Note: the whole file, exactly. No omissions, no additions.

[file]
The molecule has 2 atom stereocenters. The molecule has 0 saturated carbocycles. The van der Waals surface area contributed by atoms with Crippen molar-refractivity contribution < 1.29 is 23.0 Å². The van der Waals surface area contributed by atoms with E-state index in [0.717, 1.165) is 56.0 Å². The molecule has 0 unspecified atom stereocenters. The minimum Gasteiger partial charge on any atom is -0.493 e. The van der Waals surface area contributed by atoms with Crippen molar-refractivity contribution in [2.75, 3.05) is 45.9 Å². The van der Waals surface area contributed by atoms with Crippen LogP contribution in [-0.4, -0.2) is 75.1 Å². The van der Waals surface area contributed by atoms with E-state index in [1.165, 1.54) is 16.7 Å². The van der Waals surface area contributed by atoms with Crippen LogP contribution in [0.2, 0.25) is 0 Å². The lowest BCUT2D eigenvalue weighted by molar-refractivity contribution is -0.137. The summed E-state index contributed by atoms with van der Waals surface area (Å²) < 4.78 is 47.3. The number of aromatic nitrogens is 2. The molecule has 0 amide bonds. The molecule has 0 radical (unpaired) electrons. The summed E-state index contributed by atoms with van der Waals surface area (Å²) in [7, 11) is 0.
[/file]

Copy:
The molecule has 2 atom stereocenters. The molecule has 0 saturated carbocycles. The van der Waals surface area contributed by atoms with Crippen molar-refractivity contribution < 1.29 is 23.0 Å². The van der Waals surface area contributed by atoms with E-state index in [0.717, 1.165) is 56.0 Å². The molecule has 0 unspecified atom stereocenters. The minimum Gasteiger partial charge on any atom is -0.493 e. The van der Waals surface area contributed by atoms with Crippen molar-refractivity contribution in [2.75, 3.05) is 45.9 Å². The van der Waals surface area contributed by atoms with Crippen LogP contribution in [-0.4, -0.2) is 75.1 Å². The van der Waals surface area contributed by atoms with E-state index in [1.165, 1.54) is 16.7 Å². The van der Waals surface area contributed by atoms with Crippen LogP contribution in [0.2, 0.25) is 0 Å². The lowest BCUT2D eigenvalue weighted by molar-refractivity contribution is -0.137. The summed E-state index contributed by atoms with van der Waals surface area (Å²) < 4.78 is 47.3. The number of aromatic nitrogens is 2. The molecule has 0 amide bonds. The molecule has 0 radical (unpaired) electrons. The summed E-state index contributed by atoms with van der Waals surface area (Å²) in [7, 11) is 0.